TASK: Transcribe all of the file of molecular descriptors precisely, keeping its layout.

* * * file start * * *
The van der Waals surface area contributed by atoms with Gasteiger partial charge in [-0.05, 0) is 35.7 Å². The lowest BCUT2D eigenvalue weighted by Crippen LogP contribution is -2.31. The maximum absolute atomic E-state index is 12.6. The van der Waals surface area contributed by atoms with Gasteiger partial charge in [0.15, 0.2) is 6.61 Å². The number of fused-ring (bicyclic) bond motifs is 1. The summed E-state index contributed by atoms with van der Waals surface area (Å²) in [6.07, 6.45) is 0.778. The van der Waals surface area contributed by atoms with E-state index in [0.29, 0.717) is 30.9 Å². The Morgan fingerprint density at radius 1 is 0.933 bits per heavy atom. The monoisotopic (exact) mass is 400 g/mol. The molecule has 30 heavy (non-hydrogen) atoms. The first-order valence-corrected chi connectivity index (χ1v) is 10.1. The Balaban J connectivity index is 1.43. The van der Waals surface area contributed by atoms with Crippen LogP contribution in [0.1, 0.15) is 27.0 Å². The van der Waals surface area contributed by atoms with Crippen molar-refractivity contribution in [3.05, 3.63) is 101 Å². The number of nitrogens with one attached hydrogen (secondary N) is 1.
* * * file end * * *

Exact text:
The van der Waals surface area contributed by atoms with Gasteiger partial charge in [-0.05, 0) is 35.7 Å². The lowest BCUT2D eigenvalue weighted by Crippen LogP contribution is -2.31. The maximum absolute atomic E-state index is 12.6. The van der Waals surface area contributed by atoms with Gasteiger partial charge in [0.15, 0.2) is 6.61 Å². The number of fused-ring (bicyclic) bond motifs is 1. The summed E-state index contributed by atoms with van der Waals surface area (Å²) in [6.07, 6.45) is 0.778. The van der Waals surface area contributed by atoms with E-state index in [0.29, 0.717) is 30.9 Å². The Morgan fingerprint density at radius 1 is 0.933 bits per heavy atom. The monoisotopic (exact) mass is 400 g/mol. The molecule has 30 heavy (non-hydrogen) atoms. The first-order valence-corrected chi connectivity index (χ1v) is 10.1. The Balaban J connectivity index is 1.43. The van der Waals surface area contributed by atoms with Crippen LogP contribution in [0.1, 0.15) is 27.0 Å². The van der Waals surface area contributed by atoms with Crippen molar-refractivity contribution in [3.05, 3.63) is 101 Å². The number of nitrogens with one attached hydrogen (secondary N) is 1.